As mentioned earlier, you should meet no less than four times with your clients over the course of the semester. There are a variety of ways to schedule these, but there are also some typical and critical points in the project where you want to meet face-to-face. At a minimum, you should meet with your clients at the following times:
- Project initiation (discussed in the previous section)
- Initial design concept reviews
- Review and approve design and technical specifications
- Final client presentations
If you maintain regular channels of communication with your clients, these four meeting times may be sufficient. However, you’ll want to regularly evaluate this over the course of your project.
Let’s say, for example, that your client has already approved your design, but that part way into implementing that design you realize that it’s not feasible. Do not wait until your final client presentation to communicate that fact to your client. Instead you have a decision to make: if you think the issue is a relatively minor one—in the eyes of your client, not from your own perspective—you might chose to deal with it by phone or email. However, the more severe the issue, the more likely that you and your team should deliver the bad news face-to-face.
Likewise, if you’re struggling with keeping your client engaged in the project, you may decide that quick, weekly meetings will get things back on track.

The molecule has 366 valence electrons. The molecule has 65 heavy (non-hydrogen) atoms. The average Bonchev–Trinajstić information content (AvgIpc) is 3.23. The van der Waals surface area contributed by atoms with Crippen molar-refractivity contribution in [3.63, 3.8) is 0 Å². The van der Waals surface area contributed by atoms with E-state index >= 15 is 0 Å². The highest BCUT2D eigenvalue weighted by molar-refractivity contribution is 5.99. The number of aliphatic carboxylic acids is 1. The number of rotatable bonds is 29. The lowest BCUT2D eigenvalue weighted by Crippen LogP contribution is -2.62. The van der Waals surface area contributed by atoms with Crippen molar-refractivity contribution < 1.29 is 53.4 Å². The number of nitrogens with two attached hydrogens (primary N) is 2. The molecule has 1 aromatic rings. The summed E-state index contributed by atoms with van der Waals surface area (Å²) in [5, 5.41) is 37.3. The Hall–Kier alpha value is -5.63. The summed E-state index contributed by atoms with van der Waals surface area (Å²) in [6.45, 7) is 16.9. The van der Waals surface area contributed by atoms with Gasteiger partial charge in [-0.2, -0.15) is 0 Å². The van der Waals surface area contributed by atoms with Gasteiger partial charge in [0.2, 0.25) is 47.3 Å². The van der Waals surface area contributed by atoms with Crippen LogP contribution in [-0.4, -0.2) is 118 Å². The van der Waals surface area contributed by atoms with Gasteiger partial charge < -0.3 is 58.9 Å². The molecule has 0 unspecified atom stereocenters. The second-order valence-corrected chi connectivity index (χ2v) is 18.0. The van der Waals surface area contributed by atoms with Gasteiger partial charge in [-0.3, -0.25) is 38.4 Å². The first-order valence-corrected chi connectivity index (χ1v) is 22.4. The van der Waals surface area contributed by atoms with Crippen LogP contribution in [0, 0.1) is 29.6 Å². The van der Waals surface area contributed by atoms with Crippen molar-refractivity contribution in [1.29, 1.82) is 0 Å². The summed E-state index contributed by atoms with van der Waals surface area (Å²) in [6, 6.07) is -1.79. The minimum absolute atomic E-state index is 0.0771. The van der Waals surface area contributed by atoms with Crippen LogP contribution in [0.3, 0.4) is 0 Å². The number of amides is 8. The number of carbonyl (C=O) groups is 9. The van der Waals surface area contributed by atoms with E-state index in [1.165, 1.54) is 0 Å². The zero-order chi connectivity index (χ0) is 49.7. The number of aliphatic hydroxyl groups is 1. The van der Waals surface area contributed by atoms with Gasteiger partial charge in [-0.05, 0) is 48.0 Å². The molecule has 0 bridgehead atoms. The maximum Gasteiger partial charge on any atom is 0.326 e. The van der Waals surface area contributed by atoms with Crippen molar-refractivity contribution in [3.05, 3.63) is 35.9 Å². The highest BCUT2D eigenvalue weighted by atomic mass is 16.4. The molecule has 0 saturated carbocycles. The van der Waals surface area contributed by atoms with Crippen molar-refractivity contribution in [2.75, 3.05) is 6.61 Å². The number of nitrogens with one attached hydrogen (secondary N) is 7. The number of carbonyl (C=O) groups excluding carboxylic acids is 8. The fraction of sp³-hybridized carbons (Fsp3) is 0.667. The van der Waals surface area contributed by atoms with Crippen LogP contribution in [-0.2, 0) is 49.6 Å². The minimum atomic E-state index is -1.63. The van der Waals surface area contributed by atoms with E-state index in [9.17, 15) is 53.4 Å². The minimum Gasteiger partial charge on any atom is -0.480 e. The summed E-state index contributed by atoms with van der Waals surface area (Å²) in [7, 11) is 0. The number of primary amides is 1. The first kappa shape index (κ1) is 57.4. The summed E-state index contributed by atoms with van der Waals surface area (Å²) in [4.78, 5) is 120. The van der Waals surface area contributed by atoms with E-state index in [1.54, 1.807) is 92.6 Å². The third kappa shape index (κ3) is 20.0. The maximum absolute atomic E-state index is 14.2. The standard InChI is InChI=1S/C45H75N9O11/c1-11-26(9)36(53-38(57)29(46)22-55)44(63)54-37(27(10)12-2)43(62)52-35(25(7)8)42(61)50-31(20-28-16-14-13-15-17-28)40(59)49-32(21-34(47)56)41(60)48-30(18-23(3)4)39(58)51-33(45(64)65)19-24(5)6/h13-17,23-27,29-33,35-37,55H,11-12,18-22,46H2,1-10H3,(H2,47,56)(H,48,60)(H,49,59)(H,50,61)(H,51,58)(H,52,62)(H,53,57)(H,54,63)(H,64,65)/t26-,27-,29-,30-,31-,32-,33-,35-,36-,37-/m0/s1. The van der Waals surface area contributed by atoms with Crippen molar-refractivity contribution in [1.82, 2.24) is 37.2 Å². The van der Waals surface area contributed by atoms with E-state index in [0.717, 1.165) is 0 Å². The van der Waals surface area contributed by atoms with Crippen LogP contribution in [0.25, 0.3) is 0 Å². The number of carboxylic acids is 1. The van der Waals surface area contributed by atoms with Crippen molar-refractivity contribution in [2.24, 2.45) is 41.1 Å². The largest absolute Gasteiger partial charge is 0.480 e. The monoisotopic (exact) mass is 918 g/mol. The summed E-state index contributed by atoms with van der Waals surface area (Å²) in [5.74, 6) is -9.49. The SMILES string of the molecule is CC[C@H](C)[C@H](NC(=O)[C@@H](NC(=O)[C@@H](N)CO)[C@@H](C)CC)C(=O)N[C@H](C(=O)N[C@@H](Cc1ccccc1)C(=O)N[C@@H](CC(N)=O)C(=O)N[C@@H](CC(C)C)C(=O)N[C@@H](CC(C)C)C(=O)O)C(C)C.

Regardless of how many meetings you require, remember the guidelines from the previous section: make sure someone is always responsible for keeping meetings on track, that you have an agenda, and that someone takes note of key action items and next steps. There are a couple of points to keep in mind that will help to ensure that your meetings go well:
- Establish an agenda: Everyone attending meetings should always be aware of the purpose of the meeting, and what you need to accomplish. One approach that works well is to establish a list of the questions that the meeting needs to address;
- Think about participant expectations, agendas, and issues: As you get to know your team and your client, are there issues that tend to recur. For example, if you know that design is particularly contentious, you’ll want to spend additional time preparing for that portion of the meeting; don’t ignore issues, but find constructive places during meetings to address them;
- Invite only those that need to attend: Remember that everyone is busy; only those who need to be there, should be; additional participants can make meetings more unwieldy to manage, and have the potential to frustrate those who feel they don’t really need to be in the room;
- Send materials in advance: The best advice for running effective meetings is to avoid any un-necessary surprises; in addition to sending out agendas in advance, send any documents or design that needs to be reviewed; make sure that material has any supporting information necessary to help your team and clients understand them;
- Assume the first meeting won’t go well: Ease some of your team’s anxiety by expecting that the first couple of meetings are more about getting to know each other, than about accomplishing much; it will take the pressure off; remember that presenting documents and design is a difficult task, and it takes some practice.
Over the course of the semester, one of the most significant things that you’ll discover is that every team and every client has a slightly different personality when it comes to meetings. After a couple of meetings, you’ll discover yours.